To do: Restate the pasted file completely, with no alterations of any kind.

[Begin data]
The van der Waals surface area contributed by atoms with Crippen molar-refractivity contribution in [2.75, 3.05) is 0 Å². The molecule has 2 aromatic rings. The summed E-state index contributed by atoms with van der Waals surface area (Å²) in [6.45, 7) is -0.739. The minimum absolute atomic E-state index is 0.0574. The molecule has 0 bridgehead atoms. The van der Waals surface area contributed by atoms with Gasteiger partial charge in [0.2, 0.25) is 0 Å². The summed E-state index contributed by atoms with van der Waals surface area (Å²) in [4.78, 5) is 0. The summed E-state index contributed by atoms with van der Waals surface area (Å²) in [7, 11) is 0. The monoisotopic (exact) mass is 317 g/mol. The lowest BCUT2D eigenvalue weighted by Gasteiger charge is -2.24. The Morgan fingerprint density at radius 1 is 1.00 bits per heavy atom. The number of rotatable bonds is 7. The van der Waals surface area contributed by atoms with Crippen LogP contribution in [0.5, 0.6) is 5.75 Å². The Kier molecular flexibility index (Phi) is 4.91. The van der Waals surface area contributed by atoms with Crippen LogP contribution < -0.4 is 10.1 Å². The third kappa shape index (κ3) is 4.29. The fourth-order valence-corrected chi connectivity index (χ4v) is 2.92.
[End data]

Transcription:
The van der Waals surface area contributed by atoms with Crippen molar-refractivity contribution in [2.75, 3.05) is 0 Å². The molecule has 2 aromatic rings. The summed E-state index contributed by atoms with van der Waals surface area (Å²) in [6.45, 7) is -0.739. The minimum absolute atomic E-state index is 0.0574. The molecule has 0 bridgehead atoms. The van der Waals surface area contributed by atoms with Gasteiger partial charge in [0.2, 0.25) is 0 Å². The summed E-state index contributed by atoms with van der Waals surface area (Å²) in [4.78, 5) is 0. The summed E-state index contributed by atoms with van der Waals surface area (Å²) in [7, 11) is 0. The monoisotopic (exact) mass is 317 g/mol. The lowest BCUT2D eigenvalue weighted by Gasteiger charge is -2.24. The Morgan fingerprint density at radius 1 is 1.00 bits per heavy atom. The number of rotatable bonds is 7. The van der Waals surface area contributed by atoms with Crippen LogP contribution in [0.5, 0.6) is 5.75 Å². The Kier molecular flexibility index (Phi) is 4.91. The van der Waals surface area contributed by atoms with Crippen LogP contribution < -0.4 is 10.1 Å². The third kappa shape index (κ3) is 4.29. The fourth-order valence-corrected chi connectivity index (χ4v) is 2.92.